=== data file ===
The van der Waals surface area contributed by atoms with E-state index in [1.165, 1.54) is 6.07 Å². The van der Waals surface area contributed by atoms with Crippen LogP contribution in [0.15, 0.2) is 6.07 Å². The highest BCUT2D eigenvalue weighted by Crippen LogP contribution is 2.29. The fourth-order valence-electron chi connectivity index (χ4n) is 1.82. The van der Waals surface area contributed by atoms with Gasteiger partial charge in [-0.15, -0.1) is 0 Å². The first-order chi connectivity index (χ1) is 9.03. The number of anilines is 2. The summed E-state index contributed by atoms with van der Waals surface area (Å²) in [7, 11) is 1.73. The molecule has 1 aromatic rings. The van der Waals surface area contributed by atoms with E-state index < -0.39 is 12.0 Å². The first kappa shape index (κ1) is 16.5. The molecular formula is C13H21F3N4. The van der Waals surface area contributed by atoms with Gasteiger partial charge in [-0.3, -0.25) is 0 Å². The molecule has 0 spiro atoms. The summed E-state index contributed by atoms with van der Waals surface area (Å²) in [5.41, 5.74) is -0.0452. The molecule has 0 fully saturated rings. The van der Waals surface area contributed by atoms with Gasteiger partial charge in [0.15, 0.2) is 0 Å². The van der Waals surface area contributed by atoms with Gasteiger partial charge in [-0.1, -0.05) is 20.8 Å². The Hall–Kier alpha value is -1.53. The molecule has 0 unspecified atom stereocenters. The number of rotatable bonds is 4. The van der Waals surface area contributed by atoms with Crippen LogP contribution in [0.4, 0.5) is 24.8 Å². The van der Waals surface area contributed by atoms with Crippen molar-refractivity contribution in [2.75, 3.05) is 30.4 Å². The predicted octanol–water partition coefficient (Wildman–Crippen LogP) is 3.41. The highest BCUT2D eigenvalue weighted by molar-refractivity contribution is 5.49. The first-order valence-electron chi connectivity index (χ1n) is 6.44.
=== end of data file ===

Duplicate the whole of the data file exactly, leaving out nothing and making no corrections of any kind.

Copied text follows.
The van der Waals surface area contributed by atoms with E-state index in [1.165, 1.54) is 6.07 Å². The van der Waals surface area contributed by atoms with Crippen LogP contribution in [0.15, 0.2) is 6.07 Å². The highest BCUT2D eigenvalue weighted by Crippen LogP contribution is 2.29. The fourth-order valence-electron chi connectivity index (χ4n) is 1.82. The van der Waals surface area contributed by atoms with Gasteiger partial charge in [-0.15, -0.1) is 0 Å². The first-order chi connectivity index (χ1) is 9.03. The number of anilines is 2. The summed E-state index contributed by atoms with van der Waals surface area (Å²) in [7, 11) is 1.73. The molecule has 1 aromatic rings. The van der Waals surface area contributed by atoms with E-state index < -0.39 is 12.0 Å². The first kappa shape index (κ1) is 16.5. The molecular formula is C13H21F3N4. The van der Waals surface area contributed by atoms with Gasteiger partial charge in [-0.3, -0.25) is 0 Å². The molecule has 0 spiro atoms. The summed E-state index contributed by atoms with van der Waals surface area (Å²) in [5.41, 5.74) is -0.0452. The molecule has 0 fully saturated rings. The van der Waals surface area contributed by atoms with Gasteiger partial charge in [0.15, 0.2) is 0 Å². The van der Waals surface area contributed by atoms with Gasteiger partial charge in [-0.1, -0.05) is 20.8 Å². The Hall–Kier alpha value is -1.53. The molecule has 0 unspecified atom stereocenters. The number of rotatable bonds is 4. The van der Waals surface area contributed by atoms with Crippen LogP contribution in [0.4, 0.5) is 24.8 Å². The van der Waals surface area contributed by atoms with Crippen molar-refractivity contribution in [2.75, 3.05) is 30.4 Å². The predicted octanol–water partition coefficient (Wildman–Crippen LogP) is 3.41. The highest BCUT2D eigenvalue weighted by molar-refractivity contribution is 5.49. The first-order valence-electron chi connectivity index (χ1n) is 6.44.